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SeaWorld Drowning

Posted: April 21, 2015, 3:10 p.m.
by Ana Vega.

It’s been nearly two years since the “Blackfish” documentary was released that tore apart SeaWorld’s image. But that isn’t the only PR disaster the entertainment company has faced within its 56 years of existence. With incidents from whale fighting during a live show (1989), nearly drowning a trainer (2006) and its most recent disaster of killing a trainer, Dawn Brancheau, I believe it’s safe to say that maybe Willy wasn’t the only one that should have been freed.

But then again, who’s to say that all whales are dangerous? Or is it the trainers who are the dangerous ones? “Blackfish” dove further into the harsh treatment of SeaWorld’s animals and said that the reason for the whales lashing out isn’t because they are dangerous creatures, but because of how they are treated.

86508474_be49da3938_oThe results from the documentary were pretty harsh to say the least. Multiple top artists, including Martina McBride, Willie Nelson and more, cancelled their shows that were to be held at the theme park, which left SeaWorld’s stock down 50 percent from the previous year. Of course, the company denied the accuracy of the film, but that didn’t stop the decrease in attendance.

Now fast forward to 2015, and SeaWorld is still trying to come back from that disaster. The goal of the new “SeaWorld Cares: You Ask, We Answer” campaign is for the public to ask tough questions and receive a truthful response. The company is using Twitter as a main portal to show its transparency. With the hashtag #AskSeaWorld tracking questions, the company will later answer them on the website.

5778537030_50ea622feb_oOK . . . that plan didn’t go over so well. As PR professionals, we all know that the public is willing to make a joke out of anything, including a basic hashtag. But don’t you worry — SeaWorld struck back by responding to negative remarks with name calling and referring to them as “trolls.” Good one, SeaWorld.

Not to mention, the Twitter chat hasn’t exactly helped the park make friends. In fact, the campaign has resurfaced the anger of many people who aren’t afraid to let SeaWorld know how they feel.

“Why do you LIE & tell guests collapsed dorsal fins are normal when only 1% suffer this in the wild?” PETA asked via Twitter. And not surprisingly, SeaWorld did not respond.

The company has been blasted by hundreds of tweets similar to the one above since this attempt to clean up its image began. I’m sorry, SeaWorld, but it looks like the roles have reversed, and you’re the one that is tanked now.


  1. Post comment

    I haven’t seen “Blackfish,” and I used to not mind the use of animals in shows. However, recently a post appeared on my Facebook feed that forever changed my opinion about animal shows.

    The article focused on the life of an orca named Hugo who performed for 12 years at Miami Seaquarium. During those 12 years, Hugo regularly and intentionally bashed his head and other parts of his body into the sides of his tiny tank. One time he rammed into the wall so hard, he caused a gash that had to be sewed up by a veterinarian. Another time, he died.

    Orcas are incredibly intelligent creatures. They are smart enough to learn entire performance routines and they have good memories. It is very likely that Hugo had memories of his life in the ocean. Hugo wanted out, and after 12 years, with one last bang against the plexiglass wall, he killed himself in what many agree was a suicide attempt. It was his only way out.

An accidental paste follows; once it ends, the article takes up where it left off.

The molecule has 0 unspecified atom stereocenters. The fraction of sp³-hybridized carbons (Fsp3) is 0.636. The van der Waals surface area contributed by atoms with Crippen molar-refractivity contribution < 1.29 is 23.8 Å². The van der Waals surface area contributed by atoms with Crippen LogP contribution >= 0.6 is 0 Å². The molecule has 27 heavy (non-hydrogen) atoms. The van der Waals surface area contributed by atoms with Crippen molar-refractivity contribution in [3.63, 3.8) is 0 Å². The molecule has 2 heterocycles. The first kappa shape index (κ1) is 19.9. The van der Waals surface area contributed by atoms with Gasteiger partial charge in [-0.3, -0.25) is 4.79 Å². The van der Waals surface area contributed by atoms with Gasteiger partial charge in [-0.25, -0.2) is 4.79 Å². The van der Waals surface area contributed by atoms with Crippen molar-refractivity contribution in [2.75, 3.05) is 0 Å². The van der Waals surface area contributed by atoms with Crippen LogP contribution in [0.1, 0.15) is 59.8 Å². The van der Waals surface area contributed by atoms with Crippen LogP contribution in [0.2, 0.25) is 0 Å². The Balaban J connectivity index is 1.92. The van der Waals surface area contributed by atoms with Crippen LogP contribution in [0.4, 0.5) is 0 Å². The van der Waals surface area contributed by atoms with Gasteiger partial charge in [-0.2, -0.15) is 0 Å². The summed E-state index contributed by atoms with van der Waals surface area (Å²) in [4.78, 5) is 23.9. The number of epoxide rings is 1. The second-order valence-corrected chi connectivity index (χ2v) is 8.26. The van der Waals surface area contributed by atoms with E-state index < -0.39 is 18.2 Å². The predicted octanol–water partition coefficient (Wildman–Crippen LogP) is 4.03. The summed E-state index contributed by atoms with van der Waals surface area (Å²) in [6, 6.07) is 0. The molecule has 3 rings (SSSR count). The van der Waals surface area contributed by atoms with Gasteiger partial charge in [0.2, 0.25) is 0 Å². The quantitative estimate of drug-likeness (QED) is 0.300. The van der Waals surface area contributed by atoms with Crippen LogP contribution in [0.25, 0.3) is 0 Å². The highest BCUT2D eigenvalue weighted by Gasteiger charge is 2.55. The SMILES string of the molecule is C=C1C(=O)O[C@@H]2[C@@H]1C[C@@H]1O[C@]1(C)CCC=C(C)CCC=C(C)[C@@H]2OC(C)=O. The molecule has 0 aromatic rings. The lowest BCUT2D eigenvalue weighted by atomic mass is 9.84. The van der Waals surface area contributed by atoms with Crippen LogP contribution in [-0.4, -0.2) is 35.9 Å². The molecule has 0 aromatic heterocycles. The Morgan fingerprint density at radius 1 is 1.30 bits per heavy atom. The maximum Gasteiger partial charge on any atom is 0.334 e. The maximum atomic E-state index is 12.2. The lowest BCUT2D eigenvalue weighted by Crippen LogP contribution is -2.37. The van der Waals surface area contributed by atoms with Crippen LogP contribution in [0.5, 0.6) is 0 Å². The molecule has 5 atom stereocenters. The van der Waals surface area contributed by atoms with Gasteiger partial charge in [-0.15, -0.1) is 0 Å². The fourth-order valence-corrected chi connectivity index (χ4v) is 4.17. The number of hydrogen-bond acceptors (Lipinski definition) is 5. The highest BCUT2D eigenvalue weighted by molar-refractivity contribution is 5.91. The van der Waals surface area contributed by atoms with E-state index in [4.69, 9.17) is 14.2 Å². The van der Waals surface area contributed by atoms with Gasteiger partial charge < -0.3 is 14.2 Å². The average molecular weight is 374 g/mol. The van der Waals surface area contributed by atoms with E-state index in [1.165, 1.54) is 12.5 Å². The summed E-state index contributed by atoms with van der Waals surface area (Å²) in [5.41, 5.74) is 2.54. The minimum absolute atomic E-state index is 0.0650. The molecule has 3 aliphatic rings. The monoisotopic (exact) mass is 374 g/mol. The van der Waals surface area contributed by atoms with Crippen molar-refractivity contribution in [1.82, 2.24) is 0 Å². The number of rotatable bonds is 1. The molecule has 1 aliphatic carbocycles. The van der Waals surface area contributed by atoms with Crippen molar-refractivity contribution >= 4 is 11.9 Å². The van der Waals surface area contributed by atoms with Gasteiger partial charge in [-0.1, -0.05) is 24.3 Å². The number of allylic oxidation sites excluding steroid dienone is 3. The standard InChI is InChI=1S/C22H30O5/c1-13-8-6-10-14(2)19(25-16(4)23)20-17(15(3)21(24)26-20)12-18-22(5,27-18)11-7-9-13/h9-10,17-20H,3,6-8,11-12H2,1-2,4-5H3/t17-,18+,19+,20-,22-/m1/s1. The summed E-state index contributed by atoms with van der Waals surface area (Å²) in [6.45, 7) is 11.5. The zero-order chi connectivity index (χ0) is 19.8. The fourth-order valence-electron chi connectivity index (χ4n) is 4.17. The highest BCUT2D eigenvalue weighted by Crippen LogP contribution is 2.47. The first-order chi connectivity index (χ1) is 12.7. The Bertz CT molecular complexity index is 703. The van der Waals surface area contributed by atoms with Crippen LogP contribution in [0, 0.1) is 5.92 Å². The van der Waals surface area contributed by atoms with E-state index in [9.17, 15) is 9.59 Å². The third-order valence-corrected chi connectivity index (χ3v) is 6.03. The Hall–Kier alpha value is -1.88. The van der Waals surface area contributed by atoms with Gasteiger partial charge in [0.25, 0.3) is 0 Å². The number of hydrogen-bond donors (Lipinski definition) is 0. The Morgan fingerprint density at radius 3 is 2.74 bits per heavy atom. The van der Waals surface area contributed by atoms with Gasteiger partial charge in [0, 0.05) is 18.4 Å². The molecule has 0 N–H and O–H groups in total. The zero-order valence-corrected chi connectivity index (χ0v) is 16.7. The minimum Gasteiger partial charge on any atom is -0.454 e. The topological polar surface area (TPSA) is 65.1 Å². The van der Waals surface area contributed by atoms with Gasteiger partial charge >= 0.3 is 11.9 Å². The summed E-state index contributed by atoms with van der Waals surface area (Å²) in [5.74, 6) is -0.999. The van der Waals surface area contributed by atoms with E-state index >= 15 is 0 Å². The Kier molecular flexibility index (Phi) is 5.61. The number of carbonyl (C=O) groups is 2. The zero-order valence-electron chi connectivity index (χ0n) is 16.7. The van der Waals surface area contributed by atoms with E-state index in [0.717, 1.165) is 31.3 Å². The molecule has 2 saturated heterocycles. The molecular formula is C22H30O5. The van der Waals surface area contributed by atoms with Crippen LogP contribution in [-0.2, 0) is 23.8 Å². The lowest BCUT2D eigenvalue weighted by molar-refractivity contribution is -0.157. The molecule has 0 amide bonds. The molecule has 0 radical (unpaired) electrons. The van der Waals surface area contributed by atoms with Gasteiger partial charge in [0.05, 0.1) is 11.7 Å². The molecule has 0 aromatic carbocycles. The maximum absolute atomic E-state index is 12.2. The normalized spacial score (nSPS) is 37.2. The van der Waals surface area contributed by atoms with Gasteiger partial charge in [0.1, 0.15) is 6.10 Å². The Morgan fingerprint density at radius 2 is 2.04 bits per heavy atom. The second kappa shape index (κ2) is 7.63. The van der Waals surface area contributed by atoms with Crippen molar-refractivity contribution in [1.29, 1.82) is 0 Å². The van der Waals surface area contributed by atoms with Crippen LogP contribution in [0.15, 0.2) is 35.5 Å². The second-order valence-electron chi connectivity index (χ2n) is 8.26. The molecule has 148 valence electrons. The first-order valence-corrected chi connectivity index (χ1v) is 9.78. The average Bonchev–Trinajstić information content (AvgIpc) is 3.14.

Miami Seaquarium has tried to pretend Hugo never existed. There are no signs commemorating him or his 12 years of service to the park, and when Hugo died, the organization dumped his remains into a local landfill.

    After 45 years in captivity, Lolita, a female orca who was intended to be a mate for Hugo, is still in the “world’s smallest orca tank” at Miami Seaquarium. She hasn’t had any contact with other orcas since Hugo died in 1980.

    It is too late for Hugo, but we can save Lolita and other orcas living as slaves to entertainment. It is time to stand up to organizations like Sea World and Miami Seaquarium. We cannot let movies like Blackfish and articles on Facebook be a temporary push for animal activists only to forget about them when the movie is over or we scroll past the post. We must put real pressure on these organizations. We must stop visiting their shows, write our legislators and advocate for these animals. They cannot fight for themselves. Without us, there is only one way out. Let’s give them another option and release them into the open waters.


  2. Post comment

    After watching Blackfish I was interested to see how Sea World was effected by this documentary. Personally, I was horrified to see how the whales were treated while in captivity. These wild animals deserve to live a free life. I was even more shocked to see how Sea World responded publicly when trainers were injured or killed by the whales. The company did everything in their power to blame the trainers for the accidents in order to keep the whales at Sea World. I hope the company continues to receive scrutiny and loses credibility as a company.

  3. Post comment

    This whole situation is just a total PR nightmare. It seems to me that if SeaWorld was really adamant about fixing their image then they would be taking action instead of just talking about it. People will believe anything they hear and right now SeaWorld is up against a large group of people who have heard that SeaWorld is responsible for the harsh treatment of their animals. I guess SeaWorld responding with the “question and answer” tactic was a good idea in theory, but if you’re not willing to answer ALL the questions being asked then what’s the point? It’s like they are taking one step forward and two steps back.


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